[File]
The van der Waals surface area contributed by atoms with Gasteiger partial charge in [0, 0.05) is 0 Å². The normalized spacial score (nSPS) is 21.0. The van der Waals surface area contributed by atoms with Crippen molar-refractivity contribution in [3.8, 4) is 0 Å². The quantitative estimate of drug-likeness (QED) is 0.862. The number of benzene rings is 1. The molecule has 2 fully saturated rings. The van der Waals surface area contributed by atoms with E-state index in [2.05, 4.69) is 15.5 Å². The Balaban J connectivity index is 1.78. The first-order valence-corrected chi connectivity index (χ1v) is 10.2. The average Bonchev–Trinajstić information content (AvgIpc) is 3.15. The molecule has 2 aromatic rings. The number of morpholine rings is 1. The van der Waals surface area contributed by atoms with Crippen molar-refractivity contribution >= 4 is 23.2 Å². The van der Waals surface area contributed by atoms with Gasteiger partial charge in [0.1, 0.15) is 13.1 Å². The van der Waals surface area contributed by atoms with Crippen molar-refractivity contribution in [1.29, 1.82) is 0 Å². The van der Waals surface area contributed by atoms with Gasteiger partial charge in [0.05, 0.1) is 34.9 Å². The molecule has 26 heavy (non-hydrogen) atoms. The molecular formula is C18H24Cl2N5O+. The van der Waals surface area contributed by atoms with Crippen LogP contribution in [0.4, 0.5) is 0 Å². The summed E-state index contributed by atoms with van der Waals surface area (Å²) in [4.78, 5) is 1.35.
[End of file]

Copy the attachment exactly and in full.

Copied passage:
The van der Waals surface area contributed by atoms with Gasteiger partial charge in [0, 0.05) is 0 Å². The normalized spacial score (nSPS) is 21.0. The van der Waals surface area contributed by atoms with Crippen molar-refractivity contribution in [3.8, 4) is 0 Å². The quantitative estimate of drug-likeness (QED) is 0.862. The number of benzene rings is 1. The molecule has 2 fully saturated rings. The van der Waals surface area contributed by atoms with E-state index in [2.05, 4.69) is 15.5 Å². The Balaban J connectivity index is 1.78. The first-order valence-corrected chi connectivity index (χ1v) is 10.2. The average Bonchev–Trinajstić information content (AvgIpc) is 3.15. The molecule has 2 aromatic rings. The number of morpholine rings is 1. The van der Waals surface area contributed by atoms with Crippen molar-refractivity contribution >= 4 is 23.2 Å². The van der Waals surface area contributed by atoms with Gasteiger partial charge in [0.1, 0.15) is 13.1 Å². The van der Waals surface area contributed by atoms with Crippen molar-refractivity contribution in [1.29, 1.82) is 0 Å². The van der Waals surface area contributed by atoms with Gasteiger partial charge in [0.05, 0.1) is 34.9 Å². The molecule has 26 heavy (non-hydrogen) atoms. The molecular formula is C18H24Cl2N5O+. The van der Waals surface area contributed by atoms with Crippen LogP contribution in [0.4, 0.5) is 0 Å². The summed E-state index contributed by atoms with van der Waals surface area (Å²) in [4.78, 5) is 1.35.